The bad news first: ReGreek, which was a really useful online New Testament Greek resource, has gone the way of the dodo. I’m still not sure I totally understand all the intricacies of what happened, but it sounds not dissimilar to the legal flap between Warner Bros. and Fox over Watchmen — basically, permission had been given to use something (in this case, a version of the UBS critical text) by somebody who did not have the right to give permission. That may be a crude and inaccurate representation; see here and here for more information. Alas. This means I’ll actually have to look things up and analyze forms when I read the New Testament now… sigh.
On the other hand, another really fantastic, if old-school, resource which just came to my attention is the Google Books online verson of E. A. Sophocles’ Glossary of Later and Byzantine Greek from 1860. I discovered this while doing my own translation of the long prayer of consecration in the Divine Liturgy of St. Basil (which will be its own post here shortly). I have to take a diagnostic Greek test this fall, so I’m taking the opportunity to work through various texts, looking up even the words I think I know just to familiarize myself better with various nuances, principal parts of verbs, etc. Anyway, I came across the word σαρκωθείς, and while its meaning was obvious both from context as well as knowing what σαρκ- means and also being able to clue into the fact that there was a theta at the end of an aorist stem (that means it’s formed off the sixth principal part of the verb, that is, the aorist passive), but I nonetheless wanted to find it in a dictionary. Well, Messrs. Liddell, Scott, Bauer, Danker, Arndt, and Gingrich were collectively no help, so I started searching for the word online. This search led me to the Sophocles, which, as expected, gave me the dictionary form σαρκόω, meaning “enflesh”. It otherwise seems like an excellent resource, and I will be adding a link to it under the Greek Resources tab. (Although, when I post on the prayer of consecration, I’ll have to talk about the two words which weren’t in BDAG or Sophocles but were found nevertheless in Liddell & Scott.)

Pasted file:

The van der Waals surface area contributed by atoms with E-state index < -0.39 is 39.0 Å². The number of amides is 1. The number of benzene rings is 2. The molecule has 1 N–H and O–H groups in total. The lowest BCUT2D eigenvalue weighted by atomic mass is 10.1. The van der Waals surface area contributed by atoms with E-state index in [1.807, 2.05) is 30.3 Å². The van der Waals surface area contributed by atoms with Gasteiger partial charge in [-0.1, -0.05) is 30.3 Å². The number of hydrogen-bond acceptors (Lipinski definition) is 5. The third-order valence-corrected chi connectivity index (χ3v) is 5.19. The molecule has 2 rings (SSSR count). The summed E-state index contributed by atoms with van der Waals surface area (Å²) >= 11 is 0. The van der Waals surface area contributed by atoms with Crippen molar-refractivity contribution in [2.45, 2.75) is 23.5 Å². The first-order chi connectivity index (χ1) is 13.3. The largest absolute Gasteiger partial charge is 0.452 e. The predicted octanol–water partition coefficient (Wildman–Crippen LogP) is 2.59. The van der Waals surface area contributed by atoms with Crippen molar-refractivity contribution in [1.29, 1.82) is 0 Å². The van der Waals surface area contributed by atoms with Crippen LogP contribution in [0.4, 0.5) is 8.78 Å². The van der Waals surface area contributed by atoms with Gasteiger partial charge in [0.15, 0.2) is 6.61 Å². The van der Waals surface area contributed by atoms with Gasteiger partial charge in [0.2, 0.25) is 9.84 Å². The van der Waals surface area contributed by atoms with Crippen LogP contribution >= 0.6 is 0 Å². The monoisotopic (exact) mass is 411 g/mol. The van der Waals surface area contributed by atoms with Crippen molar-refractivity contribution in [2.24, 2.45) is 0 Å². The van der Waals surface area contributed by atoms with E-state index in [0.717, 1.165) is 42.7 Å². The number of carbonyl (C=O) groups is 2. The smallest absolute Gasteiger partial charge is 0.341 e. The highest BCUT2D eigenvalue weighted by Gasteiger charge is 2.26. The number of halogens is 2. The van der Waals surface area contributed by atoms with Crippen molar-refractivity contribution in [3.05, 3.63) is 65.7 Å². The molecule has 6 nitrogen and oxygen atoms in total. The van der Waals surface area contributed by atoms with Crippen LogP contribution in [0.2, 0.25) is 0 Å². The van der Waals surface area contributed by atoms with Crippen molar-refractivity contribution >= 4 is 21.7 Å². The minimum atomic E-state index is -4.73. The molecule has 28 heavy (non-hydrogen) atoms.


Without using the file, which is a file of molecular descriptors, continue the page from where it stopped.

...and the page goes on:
Finally, the Dynamic Horologion and Psalter just rocks. Period. The service texts generated appear to assume that a priest is not present, and not quite all the service text variables are worked in yet (stichera at “O Lord I have cried” during Vespers, for example), but it nonetheless seems incredibly useful.